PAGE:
Robredo blames political dynasties for poverty in Philippines
Robredo blames political dynasties for poverty in Philippines
Helen Flores (The Philippine Star) - April 9, 2018 - 12:00am

MANILA, Philippines — Vice President Leni Robredo has blamed political dynasties for poverty in the Philippines. 

In a speech at the London School of Economics and Political Science on Friday, Robredo cited a recent study by Ateneo School of Government dean Ronald Mendoza, which showed a link between the growth of “fat” dynasties and deeper poverty, particularly in poor provinces. 

“I saw this myself in Camarines Sur, where I come from… Running for office there, as a representative of the third district in 2013, was extremely difficult for me, because I was up against a very well-entrenched political dynasty, who has been in office for a very long time,” Robredo told LSE students, some of whom are Filipinos. 

“Poverty was everywhere, road conditions were bad, public education was in poor shape, among many other things,” she added. 

Robredo visited the United Kingdom upon the invitation of DESTIN, the student society of LSE’s Department of International Development.  

Fat dynasties refer to those having more than two family members occupying positions in the same geo-political jurisdiction, according to Robredo. 

“Mr. Ron Mendoza said based on his calculations, eliminating fat dynasties should strengthen political parties, which will free up to 25 percent of local government positions for emerging young leaders of tomorrow,” she said.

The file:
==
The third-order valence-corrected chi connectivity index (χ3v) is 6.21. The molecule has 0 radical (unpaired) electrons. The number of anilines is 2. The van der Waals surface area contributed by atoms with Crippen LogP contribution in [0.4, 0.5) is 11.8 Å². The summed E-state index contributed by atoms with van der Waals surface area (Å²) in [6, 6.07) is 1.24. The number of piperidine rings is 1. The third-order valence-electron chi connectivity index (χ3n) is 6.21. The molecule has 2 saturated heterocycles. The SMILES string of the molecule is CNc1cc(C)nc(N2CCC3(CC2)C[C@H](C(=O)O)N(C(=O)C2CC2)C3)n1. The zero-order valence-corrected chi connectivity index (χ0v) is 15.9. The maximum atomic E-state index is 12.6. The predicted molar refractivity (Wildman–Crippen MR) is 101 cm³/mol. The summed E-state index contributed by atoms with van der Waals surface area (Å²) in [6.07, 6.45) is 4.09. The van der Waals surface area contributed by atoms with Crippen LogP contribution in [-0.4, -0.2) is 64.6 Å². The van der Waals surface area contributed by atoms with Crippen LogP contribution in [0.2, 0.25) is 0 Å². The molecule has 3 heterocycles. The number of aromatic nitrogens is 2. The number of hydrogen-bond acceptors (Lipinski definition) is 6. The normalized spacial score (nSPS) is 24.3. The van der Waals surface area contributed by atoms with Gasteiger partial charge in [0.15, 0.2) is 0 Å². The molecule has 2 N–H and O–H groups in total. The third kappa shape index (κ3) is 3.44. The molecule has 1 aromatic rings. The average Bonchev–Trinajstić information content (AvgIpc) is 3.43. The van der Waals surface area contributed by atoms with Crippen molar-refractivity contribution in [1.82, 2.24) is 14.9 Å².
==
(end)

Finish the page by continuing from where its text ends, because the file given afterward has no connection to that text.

Robredo said that 10 provinces with the highest dynastic share in the 2016 election consistently rank in the Top 20 poorest provinces since 2004. These are Maguindanao, Sulu and Lanao del Sur in the Autonomous Region in Muslim Mindanao; Batangas and Rizal in Calabarzon region; Pampanga, Bulacan and Nueva Ecija in Central Luzon; and Pangasinan and Ilocos Norte in Ilocos region.

Poverty incidence, she said, has gone down from 44.2 percent of the total population in the 1980s to 21.6 percent in 2015. 

“But (the 21.6 percent) still translates to 21.9 million Filipinos who live below the poverty line. At this level, the rate by which the Philippines has reduced poverty is not nearly as fast as its neighbors,” the Vice President said. 

She said only Laos and Myanmar have poverty incidence levels higher than the Philippines, at 23.2 percent and 25.6 percent, respectively.  

Robredo said various studies by the Asian Development Bank, Asian Institute of Management, Ateneo School of Government and University of the Philippines economists show how political dynasties thrive in the poorest and most underdeveloped regions in the Philippines, where human development and economic progress fail to take root. 

During the 16th Congress, Robredo co-authored a bill that seeks to prohibit political dynasties in the country. 

The Vice President added it is very important to have a prohibition on political dynasties before the country shifts to a federal system of government.

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